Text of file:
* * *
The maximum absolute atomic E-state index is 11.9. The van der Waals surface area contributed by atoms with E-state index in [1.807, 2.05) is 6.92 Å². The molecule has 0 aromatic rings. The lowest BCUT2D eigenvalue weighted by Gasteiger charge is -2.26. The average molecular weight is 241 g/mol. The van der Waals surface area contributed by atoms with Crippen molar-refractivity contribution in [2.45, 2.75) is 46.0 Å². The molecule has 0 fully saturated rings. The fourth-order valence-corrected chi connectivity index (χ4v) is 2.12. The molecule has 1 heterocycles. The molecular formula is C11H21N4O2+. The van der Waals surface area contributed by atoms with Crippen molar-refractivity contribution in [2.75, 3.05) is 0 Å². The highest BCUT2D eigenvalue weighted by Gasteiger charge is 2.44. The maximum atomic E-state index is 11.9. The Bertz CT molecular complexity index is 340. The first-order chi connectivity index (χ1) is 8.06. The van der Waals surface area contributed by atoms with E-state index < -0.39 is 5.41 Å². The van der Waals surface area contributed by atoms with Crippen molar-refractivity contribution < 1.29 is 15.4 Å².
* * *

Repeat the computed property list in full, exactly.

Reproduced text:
The maximum absolute atomic E-state index is 11.9. The van der Waals surface area contributed by atoms with E-state index in [1.807, 2.05) is 6.92 Å². The molecule has 0 aromatic rings. The lowest BCUT2D eigenvalue weighted by Gasteiger charge is -2.26. The average molecular weight is 241 g/mol. The van der Waals surface area contributed by atoms with Crippen molar-refractivity contribution in [2.45, 2.75) is 46.0 Å². The molecule has 0 fully saturated rings. The fourth-order valence-corrected chi connectivity index (χ4v) is 2.12. The molecule has 1 heterocycles. The molecular formula is C11H21N4O2+. The van der Waals surface area contributed by atoms with Crippen molar-refractivity contribution in [2.75, 3.05) is 0 Å². The highest BCUT2D eigenvalue weighted by Gasteiger charge is 2.44. The maximum atomic E-state index is 11.9. The Bertz CT molecular complexity index is 340. The first-order chi connectivity index (χ1) is 8.06. The van der Waals surface area contributed by atoms with E-state index < -0.39 is 5.41 Å². The van der Waals surface area contributed by atoms with Crippen molar-refractivity contribution < 1.29 is 15.4 Å².